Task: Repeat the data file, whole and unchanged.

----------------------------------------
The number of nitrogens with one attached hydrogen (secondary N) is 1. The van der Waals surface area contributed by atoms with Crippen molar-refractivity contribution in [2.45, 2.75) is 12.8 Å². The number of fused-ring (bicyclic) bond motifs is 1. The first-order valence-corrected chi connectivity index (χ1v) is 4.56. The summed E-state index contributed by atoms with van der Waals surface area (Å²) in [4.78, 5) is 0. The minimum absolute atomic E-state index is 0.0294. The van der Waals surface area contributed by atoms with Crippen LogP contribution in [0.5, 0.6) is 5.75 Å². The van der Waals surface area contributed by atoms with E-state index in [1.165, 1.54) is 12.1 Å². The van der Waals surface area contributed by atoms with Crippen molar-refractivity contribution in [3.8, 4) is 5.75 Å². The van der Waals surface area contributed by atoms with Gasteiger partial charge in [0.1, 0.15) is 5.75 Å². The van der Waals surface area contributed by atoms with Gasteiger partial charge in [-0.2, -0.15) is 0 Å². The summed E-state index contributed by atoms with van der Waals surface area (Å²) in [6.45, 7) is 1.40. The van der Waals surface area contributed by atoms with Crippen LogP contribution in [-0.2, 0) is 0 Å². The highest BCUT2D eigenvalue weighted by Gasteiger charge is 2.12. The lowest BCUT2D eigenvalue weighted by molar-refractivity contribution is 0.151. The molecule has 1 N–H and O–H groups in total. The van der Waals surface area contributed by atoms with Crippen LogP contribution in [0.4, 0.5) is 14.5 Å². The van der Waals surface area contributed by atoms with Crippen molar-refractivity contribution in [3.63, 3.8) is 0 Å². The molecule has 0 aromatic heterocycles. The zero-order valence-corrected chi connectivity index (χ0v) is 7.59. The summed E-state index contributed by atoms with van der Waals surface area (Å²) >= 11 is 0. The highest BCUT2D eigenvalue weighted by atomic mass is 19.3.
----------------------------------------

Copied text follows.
The number of nitrogens with one attached hydrogen (secondary N) is 1. The van der Waals surface area contributed by atoms with Crippen molar-refractivity contribution in [2.45, 2.75) is 12.8 Å². The number of fused-ring (bicyclic) bond motifs is 1. The first-order valence-corrected chi connectivity index (χ1v) is 4.56. The summed E-state index contributed by atoms with van der Waals surface area (Å²) in [4.78, 5) is 0. The minimum absolute atomic E-state index is 0.0294. The van der Waals surface area contributed by atoms with Crippen LogP contribution in [0.5, 0.6) is 5.75 Å². The van der Waals surface area contributed by atoms with E-state index in [1.165, 1.54) is 12.1 Å². The van der Waals surface area contributed by atoms with Crippen molar-refractivity contribution in [3.8, 4) is 5.75 Å². The van der Waals surface area contributed by atoms with Gasteiger partial charge in [0.1, 0.15) is 5.75 Å². The van der Waals surface area contributed by atoms with Gasteiger partial charge in [-0.2, -0.15) is 0 Å². The summed E-state index contributed by atoms with van der Waals surface area (Å²) in [6.45, 7) is 1.40. The van der Waals surface area contributed by atoms with Crippen LogP contribution in [-0.2, 0) is 0 Å². The highest BCUT2D eigenvalue weighted by Gasteiger charge is 2.12. The lowest BCUT2D eigenvalue weighted by molar-refractivity contribution is 0.151. The molecule has 1 N–H and O–H groups in total. The van der Waals surface area contributed by atoms with Crippen LogP contribution in [0.4, 0.5) is 14.5 Å². The van der Waals surface area contributed by atoms with Crippen molar-refractivity contribution in [3.63, 3.8) is 0 Å². The molecule has 0 aromatic heterocycles. The zero-order valence-corrected chi connectivity index (χ0v) is 7.59. The summed E-state index contributed by atoms with van der Waals surface area (Å²) >= 11 is 0. The highest BCUT2D eigenvalue weighted by atomic mass is 19.3.